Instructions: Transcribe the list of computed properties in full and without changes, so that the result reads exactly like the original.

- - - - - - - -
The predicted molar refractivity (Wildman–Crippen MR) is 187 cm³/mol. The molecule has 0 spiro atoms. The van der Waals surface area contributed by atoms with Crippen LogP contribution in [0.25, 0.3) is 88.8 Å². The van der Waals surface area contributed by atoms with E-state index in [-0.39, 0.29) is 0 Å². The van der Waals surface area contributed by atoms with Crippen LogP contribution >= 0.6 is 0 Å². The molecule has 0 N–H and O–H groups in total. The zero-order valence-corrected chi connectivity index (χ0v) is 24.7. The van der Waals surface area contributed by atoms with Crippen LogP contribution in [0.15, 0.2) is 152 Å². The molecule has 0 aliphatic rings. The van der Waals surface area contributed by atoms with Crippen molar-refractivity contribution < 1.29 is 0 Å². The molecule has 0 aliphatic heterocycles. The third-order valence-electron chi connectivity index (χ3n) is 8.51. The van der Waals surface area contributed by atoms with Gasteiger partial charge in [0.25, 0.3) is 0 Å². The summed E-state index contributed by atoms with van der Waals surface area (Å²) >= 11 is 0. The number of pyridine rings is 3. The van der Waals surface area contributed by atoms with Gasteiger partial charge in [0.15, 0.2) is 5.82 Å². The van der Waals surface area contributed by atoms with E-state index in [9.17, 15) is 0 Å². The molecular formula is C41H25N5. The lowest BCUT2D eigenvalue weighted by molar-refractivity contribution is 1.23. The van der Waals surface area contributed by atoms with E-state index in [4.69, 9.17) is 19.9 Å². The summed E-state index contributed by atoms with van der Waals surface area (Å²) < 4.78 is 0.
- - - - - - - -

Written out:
The predicted molar refractivity (Wildman–Crippen MR) is 187 cm³/mol. The molecule has 0 spiro atoms. The van der Waals surface area contributed by atoms with Crippen LogP contribution in [0.25, 0.3) is 88.8 Å². The van der Waals surface area contributed by atoms with E-state index in [-0.39, 0.29) is 0 Å². The van der Waals surface area contributed by atoms with Crippen LogP contribution >= 0.6 is 0 Å². The molecule has 0 N–H and O–H groups in total. The zero-order valence-corrected chi connectivity index (χ0v) is 24.7. The van der Waals surface area contributed by atoms with Crippen LogP contribution in [0.15, 0.2) is 152 Å². The molecule has 0 aliphatic rings. The van der Waals surface area contributed by atoms with Crippen molar-refractivity contribution < 1.29 is 0 Å². The molecule has 0 aliphatic heterocycles. The third-order valence-electron chi connectivity index (χ3n) is 8.51. The van der Waals surface area contributed by atoms with Gasteiger partial charge in [0.25, 0.3) is 0 Å². The summed E-state index contributed by atoms with van der Waals surface area (Å²) >= 11 is 0. The number of pyridine rings is 3. The van der Waals surface area contributed by atoms with Gasteiger partial charge in [0.15, 0.2) is 5.82 Å². The van der Waals surface area contributed by atoms with E-state index in [9.17, 15) is 0 Å². The molecular formula is C41H25N5. The lowest BCUT2D eigenvalue weighted by molar-refractivity contribution is 1.23. The van der Waals surface area contributed by atoms with E-state index in [4.69, 9.17) is 19.9 Å². The summed E-state index contributed by atoms with van der Waals surface area (Å²) < 4.78 is 0.